A worker who fractured several vertebrae in an on-the-job fall was awarded $7.68 million on Jan. 15 in Schultz v. Atlas Homes LLC.

The jury’s apportionment of some liability to the plaintiff reduced the sum, though the plaintiff now is seeking interest, fees and costs.

According to the plaintiff’s lawyer and electronic court documents, on April 27, 2015, plaintiff Duane Schultz was working at a residential construction site in Spotswood for a subcontractor to defendant Atlas Homes, the North Brunswick-based builder that owned the property and the general contractor at the site. While working on the second floor, Schultz fell backwards off the building, about 20 feet, said Schultz’s lawyer, James Pagliuca of Gill & Chamas in Woodbridge.

Schultz was hospitalized with three total vertebral fractures at the thoracic and lumbar levels and four rib fractures, and underwent a three-level fusion with the implantation of rods and screws, Pagliuca said.

The suit named Atlas and its owner, Arthur Lauri II. It claimed that the defendants violated Occupational Safety and Health Administration standards by failing to use fall-protection measures and temporary railings at the site. The defendants contended that the plaintiff’s own negligence contributed to the fall, and contended that it was the subcontractor’s responsibility to ensure the use of worker safety measures, according to documents.

After a six-day trial before Middlesex County Superior Court Judge Lisa Vignuolo, the seven-member jury attributed 85 percent of the fault to the defendants and 15 percent to Schultz, and awarded $7.5 million in non-economic damages. The judge added $177,709 in past medical expenses. Schultz’s liability reduced the verdict to $6.53 million.

A proposed order of judgment filed by Pagliuca on Jan. 17 seeks $697,305 in prejudgment interest, as well as attorney fees and costs, based on the offer-of-judgment rule because the verdict was more than 20 percent higher than a $1 million offer of judgment made by the plaintiff in 2016, according to documents.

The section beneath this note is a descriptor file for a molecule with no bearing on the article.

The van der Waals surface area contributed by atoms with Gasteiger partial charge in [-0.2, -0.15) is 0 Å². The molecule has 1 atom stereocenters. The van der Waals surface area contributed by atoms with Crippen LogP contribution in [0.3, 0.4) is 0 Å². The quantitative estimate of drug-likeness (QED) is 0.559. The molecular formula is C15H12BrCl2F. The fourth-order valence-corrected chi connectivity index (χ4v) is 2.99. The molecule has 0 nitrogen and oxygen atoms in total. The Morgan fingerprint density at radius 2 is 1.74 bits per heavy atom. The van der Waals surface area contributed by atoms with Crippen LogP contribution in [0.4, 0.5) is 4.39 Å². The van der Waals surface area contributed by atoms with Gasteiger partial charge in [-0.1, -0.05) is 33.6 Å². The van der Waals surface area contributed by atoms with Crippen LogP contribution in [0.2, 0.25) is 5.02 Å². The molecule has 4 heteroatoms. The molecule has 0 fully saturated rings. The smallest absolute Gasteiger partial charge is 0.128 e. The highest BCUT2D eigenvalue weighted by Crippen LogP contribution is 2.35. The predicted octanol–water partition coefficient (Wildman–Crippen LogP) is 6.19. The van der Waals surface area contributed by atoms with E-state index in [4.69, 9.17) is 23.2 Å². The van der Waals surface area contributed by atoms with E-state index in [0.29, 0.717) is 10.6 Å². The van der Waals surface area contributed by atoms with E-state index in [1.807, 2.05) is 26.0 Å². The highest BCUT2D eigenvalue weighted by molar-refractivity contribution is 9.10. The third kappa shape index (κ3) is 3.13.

The defendants were covered by Cumberland Mutual Fire Insurance Co. and defended at trial by William Bloom of Methfessel & Werbel in Edison. Bloom didn’t return a call about the case.

Pagliuca handled the case along with Andrew Chambarry of the same firm.

— David Gialanella

$925K in Drunk Driver v. Morotcycle Case

Pruscino v. Harshaney Jr.: A husband and wife whose motorcycle was struck by a drunken driver agreed to a $925,000 settlement in a personal injury case that was resolved pre-suit.

According to a police report and the plaintiffs’ attorney, Claudio Pruscino and his wife, Carol, were riding north on Lloyd Road in Aberdeen on June 6, 2018, when a Ford pickup truck driven by Charles Harshaney Jr. failed to yield when making a left turn. Harshaney, 65, of Dunellen, was an employee of Lochiatto Paving & Masonry, and the vehicle was registered to Vito Lochiatto.

Both Pruscinos were thrown from the motorcycle and complained of pain and head trauma. Claudio Pruscino, who was driving, had visible facial injuries and abrasions to his right arm. He underwent surgery with hardware for a fractured pelvis and for a fractured second toe. He also suffered multiple fractured ribs and traumatic rupture of the urethra, according to the couple’s attorney, Adam Epstein of Mazie, Slater, Katz and Freeman in Roseland.

Carol Pruscino complained of pain to her right leg and arm. She suffered a fracture to the right hand and extensive lacerations and contusions.

Harshaney was charged with driving while intoxicated, reckless driving and failure to yield the right of way. The Pruscinos made a claim on the $1 million auto and commercial policy for Lochiatto Paving and Masonry with United Fire Group of Cedar Rapids, Iowa. On Dec. 17, 2018, the Pruscinos agreed to accept $925,000 to resolve their claim, Epstein said.

An adjuster who worked on the case would not comment on the settlement. United Fire Group did not respond to a call about the case.

— Charles Toutant